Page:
Identify the problematic subsystem
Identifying which part of the Linux kernel might be causing your issue
increases your chances of getting your bug fixed. Simply posting to the
generic linux-kernel mailing list (LKML) may cause your bug report to be
lost in the noise of a mailing list that gets 1000+ emails a day.
Instead, try to figure out which kernel subsystem is causing the issue,
and email that subsystem's maintainer and mailing list. If the subsystem
maintainer doesn't answer, then expand your scope to mailing lists like
Identify who to notify
Once you know the subsystem that is causing the issue, you should send a
bug report. Some maintainers prefer bugs to be reported via bugzilla
(https://bugzilla.kernel.org), while others prefer that bugs be reported
via the subsystem mailing list.
To find out where to send an emailed bug report, find your subsystem or
device driver in the MAINTAINERS file. Search in the file for relevant
entries, and send your bug report to the person(s) listed in the "M:"
lines, making sure to Cc the mailing list(s) in the "L:" lines. When the
maintainer replies to you, make sure to 'Reply-all' in order to keep the
public mailing list(s) in the email thread.
If you know which driver is causing issues, you can pass one of the driver
files to the get_maintainer.pl script:
perl scripts/get_maintainer.pl -f <filename>
If it is a security bug, please copy the Security Contact listed in the
MAINTAINERS file. They can help coordinate bugfix and disclosure. See
Documentation/SecurityBugs for more information.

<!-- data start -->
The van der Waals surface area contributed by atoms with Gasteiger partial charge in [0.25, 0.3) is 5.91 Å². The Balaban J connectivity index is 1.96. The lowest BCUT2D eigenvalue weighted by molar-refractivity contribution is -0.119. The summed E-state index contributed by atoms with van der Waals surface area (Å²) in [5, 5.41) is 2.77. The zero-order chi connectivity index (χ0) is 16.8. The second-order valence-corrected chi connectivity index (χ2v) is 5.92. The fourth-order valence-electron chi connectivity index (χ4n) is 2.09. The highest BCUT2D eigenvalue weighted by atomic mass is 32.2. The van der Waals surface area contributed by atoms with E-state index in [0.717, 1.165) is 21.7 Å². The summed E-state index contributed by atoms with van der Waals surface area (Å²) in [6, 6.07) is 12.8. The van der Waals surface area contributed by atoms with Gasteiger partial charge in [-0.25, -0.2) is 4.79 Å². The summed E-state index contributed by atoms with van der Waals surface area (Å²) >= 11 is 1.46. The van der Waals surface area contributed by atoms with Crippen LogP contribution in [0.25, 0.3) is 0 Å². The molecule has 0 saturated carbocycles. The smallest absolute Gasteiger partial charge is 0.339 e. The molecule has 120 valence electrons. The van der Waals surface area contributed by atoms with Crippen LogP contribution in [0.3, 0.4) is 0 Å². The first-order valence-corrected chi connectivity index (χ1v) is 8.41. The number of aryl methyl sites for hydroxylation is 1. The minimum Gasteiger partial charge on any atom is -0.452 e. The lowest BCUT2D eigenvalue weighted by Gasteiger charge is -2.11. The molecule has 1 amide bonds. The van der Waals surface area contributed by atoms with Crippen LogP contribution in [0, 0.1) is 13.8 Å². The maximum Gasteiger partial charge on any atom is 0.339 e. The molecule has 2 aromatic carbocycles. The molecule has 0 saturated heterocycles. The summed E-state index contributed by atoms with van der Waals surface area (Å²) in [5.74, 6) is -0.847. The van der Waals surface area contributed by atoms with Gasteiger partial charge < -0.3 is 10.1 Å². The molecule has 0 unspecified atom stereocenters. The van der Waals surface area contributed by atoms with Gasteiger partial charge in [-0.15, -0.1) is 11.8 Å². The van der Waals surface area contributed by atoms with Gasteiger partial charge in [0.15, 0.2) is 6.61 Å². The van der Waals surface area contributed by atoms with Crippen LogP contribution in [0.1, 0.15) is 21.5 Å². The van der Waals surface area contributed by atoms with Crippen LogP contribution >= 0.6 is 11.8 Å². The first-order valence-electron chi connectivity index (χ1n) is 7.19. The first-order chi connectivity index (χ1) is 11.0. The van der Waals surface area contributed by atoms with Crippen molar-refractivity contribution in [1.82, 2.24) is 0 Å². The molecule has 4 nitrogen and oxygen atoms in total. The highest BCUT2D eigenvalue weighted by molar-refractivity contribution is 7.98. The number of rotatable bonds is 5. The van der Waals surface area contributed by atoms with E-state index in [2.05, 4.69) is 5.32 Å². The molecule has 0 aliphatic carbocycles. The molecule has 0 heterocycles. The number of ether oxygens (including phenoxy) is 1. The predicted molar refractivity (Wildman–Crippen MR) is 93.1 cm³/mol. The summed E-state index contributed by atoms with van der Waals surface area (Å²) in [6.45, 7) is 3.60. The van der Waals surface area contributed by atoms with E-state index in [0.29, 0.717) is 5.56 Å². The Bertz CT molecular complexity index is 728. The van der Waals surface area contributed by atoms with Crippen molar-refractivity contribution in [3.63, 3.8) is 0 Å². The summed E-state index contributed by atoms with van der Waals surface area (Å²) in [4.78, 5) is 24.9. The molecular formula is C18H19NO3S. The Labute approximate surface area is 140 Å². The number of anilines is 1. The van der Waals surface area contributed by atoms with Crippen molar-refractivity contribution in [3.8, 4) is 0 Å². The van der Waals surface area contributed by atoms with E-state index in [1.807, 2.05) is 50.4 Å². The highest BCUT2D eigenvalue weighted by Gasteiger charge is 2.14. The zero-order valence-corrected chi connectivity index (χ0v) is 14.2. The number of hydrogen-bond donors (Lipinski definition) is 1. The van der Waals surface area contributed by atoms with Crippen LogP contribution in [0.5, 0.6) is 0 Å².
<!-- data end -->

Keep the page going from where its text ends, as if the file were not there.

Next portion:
If you can't figure out which subsystem caused the issue, you should file
a bug in kernel.org bugzilla and send email to
firstname.lastname@example.org, referencing the bugzilla URL. (For more
information on the linux-kernel mailing list see
[Some of this is taken from Frohwalt Egerer's original linux-kernel FAQ]
What follows is a suggested procedure for reporting Linux bugs. You aren't
obliged to use the bug reporting format, it is provided as a guide to the
kind of information that can be useful to developers - no more.
If the failure includes an "OOPS:" type message in your log or on screen
please read "Documentation/oops-tracing.txt" before posting your bug
report. This explains what you should do with the "Oops" information to
make it useful to the recipient.
If it occurs repeatably try and describe how to recreate it. That is worth
even more than the oops itself.
This is a suggested format for a bug report sent to the Linux kernel mailing
list. Having a standardized bug report form makes it easier for you not to
overlook things, and easier for the developers to find the pieces of
information they're really interested in. Don't feel you have to follow it.
First run the ver_linux script included as scripts/ver_linux, which
reports the version of some important subsystems. Run this script with
the command "sh scripts/ver_linux".
Use that information to fill in all fields of the bug report form, and
post it to the mailing list with a subject of "PROBLEM: <one line
summary from [1.]>" for easy identification by the developers.
[1.] One line summary of the problem:
[2.] Full description of the problem/report:
[3.] Keywords (i.e., modules, networking, kernel):
[4.] Kernel information
[4.1.] Kernel version (from /proc/version):
[4.2.] Kernel .config file:
[5.] Most recent kernel version which did not have the bug:
[6.] Output of Oops.. message (if applicable) with symbolic information
resolved (see Documentation/oops-tracing.txt)
[7.] A small shell script or example program which triggers the
problem (if possible)
[8.1.] Software (add the output of the ver_linux script here)
[8.2.] Processor information (from /proc/cpuinfo):
[8.3.] Module information (from /proc/modules):
[8.4.] Loaded driver and hardware information (/proc/ioports, /proc/iomem)
[8.5.] PCI information ('lspci -vvv' as root)
[8.6.] SCSI information (from /proc/scsi/scsi)
[8.7.] Other information that might be relevant to the problem
(please look in /proc and include all information that you
think to be relevant):
[X.] Other notes, patches, fixes, workarounds: